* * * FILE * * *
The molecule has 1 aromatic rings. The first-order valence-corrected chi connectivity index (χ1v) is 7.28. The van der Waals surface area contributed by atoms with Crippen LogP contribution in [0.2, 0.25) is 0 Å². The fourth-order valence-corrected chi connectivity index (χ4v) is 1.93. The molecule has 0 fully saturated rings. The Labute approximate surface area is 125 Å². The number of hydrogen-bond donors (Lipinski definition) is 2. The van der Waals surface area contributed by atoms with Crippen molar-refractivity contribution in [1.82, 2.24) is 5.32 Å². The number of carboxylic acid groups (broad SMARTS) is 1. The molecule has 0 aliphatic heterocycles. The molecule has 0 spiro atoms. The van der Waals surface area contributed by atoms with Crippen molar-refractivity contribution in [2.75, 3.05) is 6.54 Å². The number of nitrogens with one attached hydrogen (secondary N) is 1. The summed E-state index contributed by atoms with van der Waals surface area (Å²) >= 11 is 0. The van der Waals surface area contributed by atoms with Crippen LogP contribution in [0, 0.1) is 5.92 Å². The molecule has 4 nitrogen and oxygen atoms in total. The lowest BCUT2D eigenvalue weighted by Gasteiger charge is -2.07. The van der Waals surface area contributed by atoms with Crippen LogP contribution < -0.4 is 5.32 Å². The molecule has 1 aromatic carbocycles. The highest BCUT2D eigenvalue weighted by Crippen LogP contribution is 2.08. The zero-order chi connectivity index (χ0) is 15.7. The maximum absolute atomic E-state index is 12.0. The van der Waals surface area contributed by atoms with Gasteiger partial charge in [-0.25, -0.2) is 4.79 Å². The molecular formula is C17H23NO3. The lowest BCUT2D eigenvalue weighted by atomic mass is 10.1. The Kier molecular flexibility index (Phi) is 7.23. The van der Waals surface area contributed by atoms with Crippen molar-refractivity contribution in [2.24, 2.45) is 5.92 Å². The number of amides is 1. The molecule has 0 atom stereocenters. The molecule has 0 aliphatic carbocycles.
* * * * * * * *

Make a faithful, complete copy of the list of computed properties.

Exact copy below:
The molecule has 1 aromatic rings. The first-order valence-corrected chi connectivity index (χ1v) is 7.28. The van der Waals surface area contributed by atoms with Crippen LogP contribution in [0.2, 0.25) is 0 Å². The fourth-order valence-corrected chi connectivity index (χ4v) is 1.93. The molecule has 0 fully saturated rings. The Labute approximate surface area is 125 Å². The number of hydrogen-bond donors (Lipinski definition) is 2. The van der Waals surface area contributed by atoms with Crippen molar-refractivity contribution in [1.82, 2.24) is 5.32 Å². The number of carboxylic acid groups (broad SMARTS) is 1. The molecule has 0 aliphatic heterocycles. The molecule has 0 spiro atoms. The van der Waals surface area contributed by atoms with Crippen molar-refractivity contribution in [2.75, 3.05) is 6.54 Å². The number of nitrogens with one attached hydrogen (secondary N) is 1. The summed E-state index contributed by atoms with van der Waals surface area (Å²) >= 11 is 0. The van der Waals surface area contributed by atoms with Crippen LogP contribution in [0, 0.1) is 5.92 Å². The molecule has 4 nitrogen and oxygen atoms in total. The lowest BCUT2D eigenvalue weighted by Gasteiger charge is -2.07. The van der Waals surface area contributed by atoms with Crippen LogP contribution < -0.4 is 5.32 Å². The molecule has 1 aromatic carbocycles. The highest BCUT2D eigenvalue weighted by Crippen LogP contribution is 2.08. The zero-order chi connectivity index (χ0) is 15.7. The maximum absolute atomic E-state index is 12.0. The van der Waals surface area contributed by atoms with Gasteiger partial charge in [-0.25, -0.2) is 4.79 Å². The molecular formula is C17H23NO3. The lowest BCUT2D eigenvalue weighted by atomic mass is 10.1. The Kier molecular flexibility index (Phi) is 7.23. The van der Waals surface area contributed by atoms with Crippen molar-refractivity contribution in [2.24, 2.45) is 5.92 Å². The number of amides is 1. The molecule has 0 atom stereocenters. The molecule has 0 aliphatic carbocycles.